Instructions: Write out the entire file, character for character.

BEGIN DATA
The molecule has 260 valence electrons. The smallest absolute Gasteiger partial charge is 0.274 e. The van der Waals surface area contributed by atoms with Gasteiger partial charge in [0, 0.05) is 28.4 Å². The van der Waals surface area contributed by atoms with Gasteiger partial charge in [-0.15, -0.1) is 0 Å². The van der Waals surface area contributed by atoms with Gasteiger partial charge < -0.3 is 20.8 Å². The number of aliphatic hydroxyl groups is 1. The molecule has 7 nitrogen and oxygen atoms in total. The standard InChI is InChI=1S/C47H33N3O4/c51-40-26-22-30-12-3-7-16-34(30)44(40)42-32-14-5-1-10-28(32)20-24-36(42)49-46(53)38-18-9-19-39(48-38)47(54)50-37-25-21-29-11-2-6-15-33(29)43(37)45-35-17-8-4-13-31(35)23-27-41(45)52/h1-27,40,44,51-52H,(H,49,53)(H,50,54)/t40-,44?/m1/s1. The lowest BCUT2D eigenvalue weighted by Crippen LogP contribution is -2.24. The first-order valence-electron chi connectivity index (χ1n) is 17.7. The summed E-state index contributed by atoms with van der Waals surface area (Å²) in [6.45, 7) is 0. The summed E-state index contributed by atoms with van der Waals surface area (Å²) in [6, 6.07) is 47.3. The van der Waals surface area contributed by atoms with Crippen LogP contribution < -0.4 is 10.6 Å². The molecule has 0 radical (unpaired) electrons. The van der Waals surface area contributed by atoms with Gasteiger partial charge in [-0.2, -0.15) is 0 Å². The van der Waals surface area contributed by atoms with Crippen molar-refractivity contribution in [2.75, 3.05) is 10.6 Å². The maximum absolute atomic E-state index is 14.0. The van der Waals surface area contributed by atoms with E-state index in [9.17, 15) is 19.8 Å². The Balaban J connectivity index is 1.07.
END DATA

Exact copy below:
The molecule has 260 valence electrons. The smallest absolute Gasteiger partial charge is 0.274 e. The van der Waals surface area contributed by atoms with Gasteiger partial charge in [0, 0.05) is 28.4 Å². The van der Waals surface area contributed by atoms with Gasteiger partial charge in [-0.15, -0.1) is 0 Å². The van der Waals surface area contributed by atoms with Gasteiger partial charge < -0.3 is 20.8 Å². The number of aliphatic hydroxyl groups is 1. The molecule has 7 nitrogen and oxygen atoms in total. The standard InChI is InChI=1S/C47H33N3O4/c51-40-26-22-30-12-3-7-16-34(30)44(40)42-32-14-5-1-10-28(32)20-24-36(42)49-46(53)38-18-9-19-39(48-38)47(54)50-37-25-21-29-11-2-6-15-33(29)43(37)45-35-17-8-4-13-31(35)23-27-41(45)52/h1-27,40,44,51-52H,(H,49,53)(H,50,54)/t40-,44?/m1/s1. The lowest BCUT2D eigenvalue weighted by Crippen LogP contribution is -2.24. The first-order valence-electron chi connectivity index (χ1n) is 17.7. The summed E-state index contributed by atoms with van der Waals surface area (Å²) in [6.45, 7) is 0. The summed E-state index contributed by atoms with van der Waals surface area (Å²) in [6, 6.07) is 47.3. The van der Waals surface area contributed by atoms with Crippen LogP contribution < -0.4 is 10.6 Å². The molecule has 0 radical (unpaired) electrons. The van der Waals surface area contributed by atoms with Gasteiger partial charge in [-0.2, -0.15) is 0 Å². The van der Waals surface area contributed by atoms with Crippen molar-refractivity contribution in [2.75, 3.05) is 10.6 Å². The maximum absolute atomic E-state index is 14.0. The van der Waals surface area contributed by atoms with E-state index in [9.17, 15) is 19.8 Å². The Balaban J connectivity index is 1.07.